November, I might just love you after all.

Please visit my friend Sarah at Paisley Rain Boots for her November Scene and Story.


34 Comments

Soul Food

Like everyone else I know, I’ve been grieving the results of Tuesday’s election. This post will have nothing to say about that, because I have nothing to say that hasn’t already been expressed by others…many others. This post is about what I did yesterday afternoon to distract and soothe myself.

I picked up my camera and I went for a walk.

fallen leafFallen Leaf

I followed the Saco Riverwalk, which begins just a few blocks from my apartment. To get there, I had to pass the covered bridge to the little park next door, where I paused to take the photo above.

fernNext I found this delicate fern growing out of a crack in the wall of a railroad overpass.

pathWhen I got to the river walk, the path was so leaf-strewn that it was barely visible. It’s narrow and slopes steeply down to the river’s edge, so I kept my eyes on where I was placing my feet.

daisy-boulderI came across a few wildflowers still blooming. This large, round boulder is a puzzle — it looks completely out of place atop the angular granite riverbank. I wondered how it got here.

rose hipsRosa Multiflora is a terribly invasive plant, and there’s a lot of it in this area. But it is beautiful! It’s covered in tiny white flowers in the summer and masses of small red hips in the fall and winter. I’ve read that they are edible, but I’ve never tried it.

twigsMany trees have already shed their leaves. You’d think those ones at the very tips of the branches would have been the first to go, but they are hanging on tenaciously.

benchA favorite resting place. I love this view to the neighboring town across the river.

birchesThis clump of birches is one of my favorite places to take selfies. Yes, I did get my phone out of my pocket and snapped a few. Not very successfully, though – it’s a windy spot, and I couldn’t keep my hair out of my face!

bare birchesAnd here are the tops of those birches. This makes me think of spatter painting.

oak leavesThere’s not much red left, so I was especially pleased to spot these oak leaves.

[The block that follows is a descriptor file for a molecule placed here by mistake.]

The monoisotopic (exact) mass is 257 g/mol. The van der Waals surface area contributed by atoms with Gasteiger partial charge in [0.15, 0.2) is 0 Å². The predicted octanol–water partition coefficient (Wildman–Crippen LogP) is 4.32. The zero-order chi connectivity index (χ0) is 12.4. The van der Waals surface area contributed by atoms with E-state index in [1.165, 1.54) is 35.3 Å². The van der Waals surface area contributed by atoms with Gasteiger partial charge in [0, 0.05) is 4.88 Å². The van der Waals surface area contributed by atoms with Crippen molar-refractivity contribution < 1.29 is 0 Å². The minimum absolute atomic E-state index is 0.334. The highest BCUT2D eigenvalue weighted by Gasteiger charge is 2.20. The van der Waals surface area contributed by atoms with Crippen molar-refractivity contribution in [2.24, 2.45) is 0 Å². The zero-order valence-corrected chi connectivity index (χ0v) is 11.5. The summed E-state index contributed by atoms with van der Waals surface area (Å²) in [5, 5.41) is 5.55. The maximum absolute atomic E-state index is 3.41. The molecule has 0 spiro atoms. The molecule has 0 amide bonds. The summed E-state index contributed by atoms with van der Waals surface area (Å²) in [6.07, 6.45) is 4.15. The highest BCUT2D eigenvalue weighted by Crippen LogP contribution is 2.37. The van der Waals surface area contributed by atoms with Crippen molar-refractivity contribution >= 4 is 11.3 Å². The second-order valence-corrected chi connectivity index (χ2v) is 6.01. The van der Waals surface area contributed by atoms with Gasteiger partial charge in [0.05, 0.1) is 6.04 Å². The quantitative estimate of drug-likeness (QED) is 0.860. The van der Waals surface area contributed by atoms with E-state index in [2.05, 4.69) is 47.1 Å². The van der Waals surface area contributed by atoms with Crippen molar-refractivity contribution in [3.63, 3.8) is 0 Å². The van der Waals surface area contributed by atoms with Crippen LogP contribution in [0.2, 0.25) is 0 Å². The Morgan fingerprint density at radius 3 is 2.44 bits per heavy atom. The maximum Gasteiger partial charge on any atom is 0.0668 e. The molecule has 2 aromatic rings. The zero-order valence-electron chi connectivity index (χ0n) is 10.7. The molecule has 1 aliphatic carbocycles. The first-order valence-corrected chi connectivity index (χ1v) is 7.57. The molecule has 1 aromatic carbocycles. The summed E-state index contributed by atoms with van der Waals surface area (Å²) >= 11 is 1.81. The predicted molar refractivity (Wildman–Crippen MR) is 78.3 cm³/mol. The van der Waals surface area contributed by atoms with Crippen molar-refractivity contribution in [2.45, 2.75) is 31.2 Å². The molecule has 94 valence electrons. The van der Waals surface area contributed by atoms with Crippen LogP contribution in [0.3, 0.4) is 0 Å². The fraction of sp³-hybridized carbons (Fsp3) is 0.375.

dsc_0989The river widens into a little bay here and the path curves left to follow it around.

bittersweetWith apologies to my friends who have to pay florists exorbitant prices for a bit of bittersweet — this stuff is everywhere.

wall of goldAnd here the trail swings back to the right…

power easement…to follow this power line easement.

chickadeeI don’t know what those tall, auburn-colored plants alongside the trail are, but they were filled with the rustling and twittering of small birds. I saw many chickadees, busy doing whatever chickadees do in the fall, calling out their cheery little “chickadee-dee-dee.” (This image is greatly cropped, since I didn’t have my tele lens with me.)

leaf carpetAt the top of the hill, more trees and so many leaves! I sat down in the middle of these for a while, just inhaling their delicious spicy scent. The river walk has turned away from the river now, and is circling back toward town.

yellow leavesFrom here, there’s just a glimpse of the water. The tide was out so the water level was very low. (The Saco River rises and falls with the ocean tides all the way to the center of town.)

red leafOne more surprise: a single scarlet leaf on a bright golden maple tree.

trail's endAnd that brings us to the trail’s end. Those steps on the left lead up to a small parking area, where I begin my zigzag path along the neighborhood streets and sidewalks toward home.

On the way home, I looked up and saw this:

crisscross cloudsCrisscross Clouds

And an hour or so later, the day’s final gift:

sunset viewFrom My Window

I needed that, so very much. I hope it has lifted you up a little bit, too.


19 Comments

Scene & Story, Chapter 2: October 2016

If you follow me on Instagram or Facebook, you may have already seen the image I chose for this month.

Signal FlareSignal Flare

I took this photo on the same day as my hike on the Saco Heath. I was driving home and was only two blocks from my door when I saw this flaming red vine out of the corner of my eye. I drove on home and parked the car, then ran back to frame and shoot the photo. I called it “Signal Flare” for its brilliant color, a sure sign that autumn was truly under way.

Okay, New England fall, colored leaves, pretty picture, and all that. But there’s a reason this photo is meaningful to me.

It was only early October. Virginia Creeper is one of the first plants to show its fall color and I knew there would be so much more to come. I’d already been out with my camera for a good three hours, since around sunrise, and hadn’t had breakfast or even coffee. I was tired and hungry. Surely this could wait? At least until after breakfast…and that coffee!